Each of the three movements of my piece, Numerology, takes some number as its conceptual starting point. These numbers, which I call “cardinal numbers,” are derived from an experimental approach to using playing cards as generative compositional material. This approach is purely speculative and fluid, changing and evolving as the music changes and evolves. Cards, and the numbers derived from those cards, are used as a starting point for the construction of musical parameters. At various points in the three movements, parameters directly influenced by playing cards include rhythm, pitch sets, form, improvisational structures, and electro-acoustic elements. Derived numbers are spun out horizontally into melodies, or stacked vertically into harmonies, creating a matrix of numerology that works to paint a sonic picture of the qualitative aspects of each cardinal number.

The first movement, “Excess,” is a portrait of the cardinal number eleven. Eleven can often symbolize an over-exertion of energy, going one step further than the complete cycle of ten. As such, it either represents a new beginning or a definitive ending.1 “Excess” relies primarily on melodic invention, toying with a four-note motive that expands and contracts throughout the introductory section. The piano’s entrance marks the first statement of the full motive. As the piece develops, the texture becomes denser, almost excessively so. The piece culminates with an improvised saxophone solo in which the percussionist loops a groove that re-appropriates the horizontal rhythms of the introductory motive into a layered vertical structure. The movement ends with an extreme drop in energy, almost as if all the energy spent earlier was a false high, destined to run out.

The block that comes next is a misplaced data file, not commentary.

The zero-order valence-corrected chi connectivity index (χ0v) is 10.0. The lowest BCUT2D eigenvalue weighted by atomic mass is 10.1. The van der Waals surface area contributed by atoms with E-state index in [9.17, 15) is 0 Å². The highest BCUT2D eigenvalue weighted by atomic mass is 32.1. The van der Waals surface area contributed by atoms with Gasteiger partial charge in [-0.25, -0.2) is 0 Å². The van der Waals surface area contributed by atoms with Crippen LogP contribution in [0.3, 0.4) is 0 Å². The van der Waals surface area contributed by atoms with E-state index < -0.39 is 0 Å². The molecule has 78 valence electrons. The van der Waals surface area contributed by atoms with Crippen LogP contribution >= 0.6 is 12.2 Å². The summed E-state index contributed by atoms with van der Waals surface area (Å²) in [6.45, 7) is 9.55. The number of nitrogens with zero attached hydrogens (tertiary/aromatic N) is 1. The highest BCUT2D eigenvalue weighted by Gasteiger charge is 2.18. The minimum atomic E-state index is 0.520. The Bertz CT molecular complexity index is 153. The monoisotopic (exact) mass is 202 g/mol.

The next movement, “Counterpoise,” is an exploration of the number six. Being made up of two equal parts of three, six is an exceptionally well-balanced number. It is a balance that can be tipped in either direction, toward either five or seven, both of which are indivisible. As such, six’s balance carries with it a sense of ambivalence.2 “Counterpoise,” then, is on the whole peaceful, but it is a tenuous peace that could be upset at any time. The slow opening is articulated primarily through delicate extended techniques, including vocalizations on the flute, plucking strings on the inside of the piano, and bowing the vibraphone and cymbals. It is enhanced by a bubbling electro-acoustic texture that ebbs and flows with the music. The texture is interrupted by a brief collective improvisation, in which the performers draw on playing cards as source material for their improvisational language. From there, a new texture emerges — much more stable, if still dissonant. Previous gestures that were articulated in unison are varied and re-articulated in canon. Another brief improvisation ensues, and a return to the opening texture ends the movement.

The final movement, “Totality in Motion,” deals with the number ten. Ten is often taken to mean the ending of a cycle — it is a return to oneness after the first nine digits, and also the sum of the first four digits (1+2+3+4). As it symbolizes both completion and a new beginning, it can be seen as a symbol of universal creation — totality in motion.3 “Totality in Motion” begins with a group improvisation, ecstatic and celebratory in character, anchored by a pulsating bass clarinet drone. As that draws to a close, a polyphonic texture emerges, with each instrument playing an equal part. That texture grows into an exploration of simple chordal harmonies, eventually evolving into a fast counterpoint between the piano’s right hand and the bass clarinet, which is doubled by the piano’s left hand. After a piano improvisation, the instruments come together for a climatic ending.